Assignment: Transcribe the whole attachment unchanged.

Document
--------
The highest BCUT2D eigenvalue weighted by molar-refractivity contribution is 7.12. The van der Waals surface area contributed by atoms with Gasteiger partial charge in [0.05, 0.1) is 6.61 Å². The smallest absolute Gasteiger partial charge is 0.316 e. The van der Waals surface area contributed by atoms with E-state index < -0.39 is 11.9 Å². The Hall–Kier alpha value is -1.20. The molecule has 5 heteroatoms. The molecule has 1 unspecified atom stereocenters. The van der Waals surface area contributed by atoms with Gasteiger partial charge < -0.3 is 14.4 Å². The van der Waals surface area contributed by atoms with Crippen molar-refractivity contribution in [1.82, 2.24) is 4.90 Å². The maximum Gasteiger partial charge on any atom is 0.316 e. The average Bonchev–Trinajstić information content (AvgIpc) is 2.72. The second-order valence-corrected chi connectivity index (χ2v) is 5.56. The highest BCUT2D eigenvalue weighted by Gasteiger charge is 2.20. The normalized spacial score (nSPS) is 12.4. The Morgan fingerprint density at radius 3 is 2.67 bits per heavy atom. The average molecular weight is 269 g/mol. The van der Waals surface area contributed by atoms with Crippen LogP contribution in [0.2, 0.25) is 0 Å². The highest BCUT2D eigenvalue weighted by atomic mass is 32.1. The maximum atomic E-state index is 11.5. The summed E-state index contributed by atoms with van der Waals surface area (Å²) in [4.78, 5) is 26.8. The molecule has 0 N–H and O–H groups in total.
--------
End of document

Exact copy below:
The highest BCUT2D eigenvalue weighted by molar-refractivity contribution is 7.12. The van der Waals surface area contributed by atoms with Gasteiger partial charge in [0.05, 0.1) is 6.61 Å². The smallest absolute Gasteiger partial charge is 0.316 e. The van der Waals surface area contributed by atoms with E-state index < -0.39 is 11.9 Å². The Hall–Kier alpha value is -1.20. The molecule has 5 heteroatoms. The molecule has 1 unspecified atom stereocenters. The van der Waals surface area contributed by atoms with Gasteiger partial charge < -0.3 is 14.4 Å². The van der Waals surface area contributed by atoms with Crippen molar-refractivity contribution in [1.82, 2.24) is 4.90 Å². The maximum Gasteiger partial charge on any atom is 0.316 e. The average Bonchev–Trinajstić information content (AvgIpc) is 2.72. The second-order valence-corrected chi connectivity index (χ2v) is 5.56. The highest BCUT2D eigenvalue weighted by Gasteiger charge is 2.20. The normalized spacial score (nSPS) is 12.4. The Morgan fingerprint density at radius 3 is 2.67 bits per heavy atom. The average molecular weight is 269 g/mol. The van der Waals surface area contributed by atoms with Crippen LogP contribution in [0.2, 0.25) is 0 Å². The highest BCUT2D eigenvalue weighted by atomic mass is 32.1. The maximum atomic E-state index is 11.5. The summed E-state index contributed by atoms with van der Waals surface area (Å²) in [4.78, 5) is 26.8. The molecule has 0 N–H and O–H groups in total.